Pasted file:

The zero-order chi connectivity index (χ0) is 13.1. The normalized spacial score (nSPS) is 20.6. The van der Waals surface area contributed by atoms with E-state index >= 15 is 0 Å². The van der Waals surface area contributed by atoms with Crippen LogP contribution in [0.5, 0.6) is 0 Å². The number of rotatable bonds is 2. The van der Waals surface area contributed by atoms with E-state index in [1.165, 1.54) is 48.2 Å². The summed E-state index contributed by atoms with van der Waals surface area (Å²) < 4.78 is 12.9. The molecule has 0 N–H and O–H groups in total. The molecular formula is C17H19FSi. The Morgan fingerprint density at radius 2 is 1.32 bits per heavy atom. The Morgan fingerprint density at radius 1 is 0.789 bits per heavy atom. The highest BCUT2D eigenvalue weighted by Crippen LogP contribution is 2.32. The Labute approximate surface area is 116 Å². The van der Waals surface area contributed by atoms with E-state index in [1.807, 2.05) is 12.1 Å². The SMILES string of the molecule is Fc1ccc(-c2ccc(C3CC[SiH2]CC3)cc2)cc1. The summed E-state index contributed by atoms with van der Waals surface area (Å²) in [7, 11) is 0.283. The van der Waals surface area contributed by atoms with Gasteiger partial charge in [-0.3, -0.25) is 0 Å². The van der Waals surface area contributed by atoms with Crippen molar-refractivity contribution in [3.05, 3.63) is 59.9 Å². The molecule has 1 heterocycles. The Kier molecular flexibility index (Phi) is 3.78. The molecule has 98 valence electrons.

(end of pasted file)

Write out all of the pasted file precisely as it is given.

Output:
The zero-order chi connectivity index (χ0) is 13.1. The normalized spacial score (nSPS) is 20.6. The van der Waals surface area contributed by atoms with E-state index >= 15 is 0 Å². The van der Waals surface area contributed by atoms with Crippen LogP contribution in [0.5, 0.6) is 0 Å². The number of rotatable bonds is 2. The van der Waals surface area contributed by atoms with E-state index in [1.165, 1.54) is 48.2 Å². The summed E-state index contributed by atoms with van der Waals surface area (Å²) < 4.78 is 12.9. The molecule has 0 N–H and O–H groups in total. The molecular formula is C17H19FSi. The Morgan fingerprint density at radius 2 is 1.32 bits per heavy atom. The Morgan fingerprint density at radius 1 is 0.789 bits per heavy atom. The highest BCUT2D eigenvalue weighted by Crippen LogP contribution is 2.32. The Labute approximate surface area is 116 Å². The van der Waals surface area contributed by atoms with E-state index in [1.807, 2.05) is 12.1 Å². The SMILES string of the molecule is Fc1ccc(-c2ccc(C3CC[SiH2]CC3)cc2)cc1. The summed E-state index contributed by atoms with van der Waals surface area (Å²) in [7, 11) is 0.283. The van der Waals surface area contributed by atoms with Gasteiger partial charge in [-0.3, -0.25) is 0 Å². The van der Waals surface area contributed by atoms with Crippen molar-refractivity contribution in [3.05, 3.63) is 59.9 Å². The molecule has 1 heterocycles. The Kier molecular flexibility index (Phi) is 3.78. The molecule has 98 valence electrons.